Theresa May is well known for her love of shoes. But we think it’s time she tried on a new pair for size.
“We are asking you to take a day and walk in our shoes and see what a person with different complex needs has to deal with on a day-to-day basis.”
Sally, supported by Hft in Leeds
People we support say the people who run our country don’t give their hopes and concerns the same attention as those of people without disabilities.
As a social care provider, we’ve seen that the voice of people with learning disabilities is often overlooked even when social care is part of the debate. An example of this is the upcoming Green Paper on social care, which only focuses on the elderly.
That’s why the people we support and Hft are calling on politicians to spend time with people with a learning disability, and hear what life is like for them.
“Take a walk in the lives of people with disabilities and see what we have to face.”
Becky, supported by Hft in Gloucestershire
So how’s the campaign going?
- In May we organised a Thunderclap calling on Theresa May to ask her MPs to visit their local Hft service and find out what it’s like to #walkinourshoes. Over 100 people supported the Thunderclap across Facebook and Twitter, helping to spread the word to up to 70,000 others.
- On Monday 7 June two members of Voices to be Heard went to Downing Street to hand deliver as ‘special delivery’ a pair of custom-made shoes to Theresa May, along with a letter providing information about our campaign. The shoes were decorated with the faces of people supported by Hft, as well as Hft’s signature purple and gold colours.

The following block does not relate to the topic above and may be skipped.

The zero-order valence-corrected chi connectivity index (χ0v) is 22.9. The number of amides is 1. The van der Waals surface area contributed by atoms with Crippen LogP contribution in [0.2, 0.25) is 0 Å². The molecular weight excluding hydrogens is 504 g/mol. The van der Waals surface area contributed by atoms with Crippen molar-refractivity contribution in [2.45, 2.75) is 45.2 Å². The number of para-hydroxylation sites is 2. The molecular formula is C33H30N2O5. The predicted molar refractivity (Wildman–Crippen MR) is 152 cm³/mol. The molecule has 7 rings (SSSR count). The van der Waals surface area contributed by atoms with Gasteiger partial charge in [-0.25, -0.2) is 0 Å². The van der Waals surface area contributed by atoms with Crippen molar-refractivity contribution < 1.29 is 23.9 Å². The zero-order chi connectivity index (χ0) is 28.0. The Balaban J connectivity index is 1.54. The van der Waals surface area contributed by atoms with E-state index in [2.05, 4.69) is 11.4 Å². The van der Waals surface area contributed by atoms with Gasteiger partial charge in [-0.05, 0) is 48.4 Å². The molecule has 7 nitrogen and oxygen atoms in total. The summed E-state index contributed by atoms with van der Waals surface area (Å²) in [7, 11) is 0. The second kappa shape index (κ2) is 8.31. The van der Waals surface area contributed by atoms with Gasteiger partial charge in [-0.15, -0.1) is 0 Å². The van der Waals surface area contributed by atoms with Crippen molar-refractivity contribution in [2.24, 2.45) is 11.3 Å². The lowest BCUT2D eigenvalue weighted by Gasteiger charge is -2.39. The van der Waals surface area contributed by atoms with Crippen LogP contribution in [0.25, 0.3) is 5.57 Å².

- And on 18 July we received a response from Downing Street – take a look at the letter from Theresa May’s office below, along with a copy of our original letter.
Response from Thangam Debbonaire
Thangam Debbonaire is the MP for Bristol West.
She visited our Apsley House service in Bristol on 18 September 2018. She was the first Labour MP and the first MP to visit an Hft service as part of the Walk in our shoes campaign.
The issues discussed included Brexit and whether or not people with learning disabilities could work for MPs. Many members were concerned about Bristol Council scrapping free travel for disabled people.
We asked Thangam to submit a Parliamentary Written Question relating to cuts to concessionary bus fares, and the impact this is having upon adults with learning disabilities.
On 5 November 2018, Thangam asked:
To ask the Secretary of State for Transport, what research his Department has undertaken on the effect of recent reductions to funding for concessionary bus passes on adults with (a) learning difficulties and (b) autism.
On 14th November Nusrat Ghani, Minister for Buses and Taxis, answered:
“Funding to local authorities for concessionary travel is not provided in isolation, but as part of their Local Government Finance Settlement. This Formula Grant funding is not ring-fenced, which enables authorities to make spending decisions that more closely match local needs and circumstances.
Eligibility for the statutory concession on medical grounds is assessed by local authorities on a case by case basis, using the seven criteria set down in legislation and supported by the Department’s published guidance.
Local authorities also have the powers to offer concessions over and above the statutory minimum, for instance by extending the concession to residents who may not qualify under the statutory criteria.”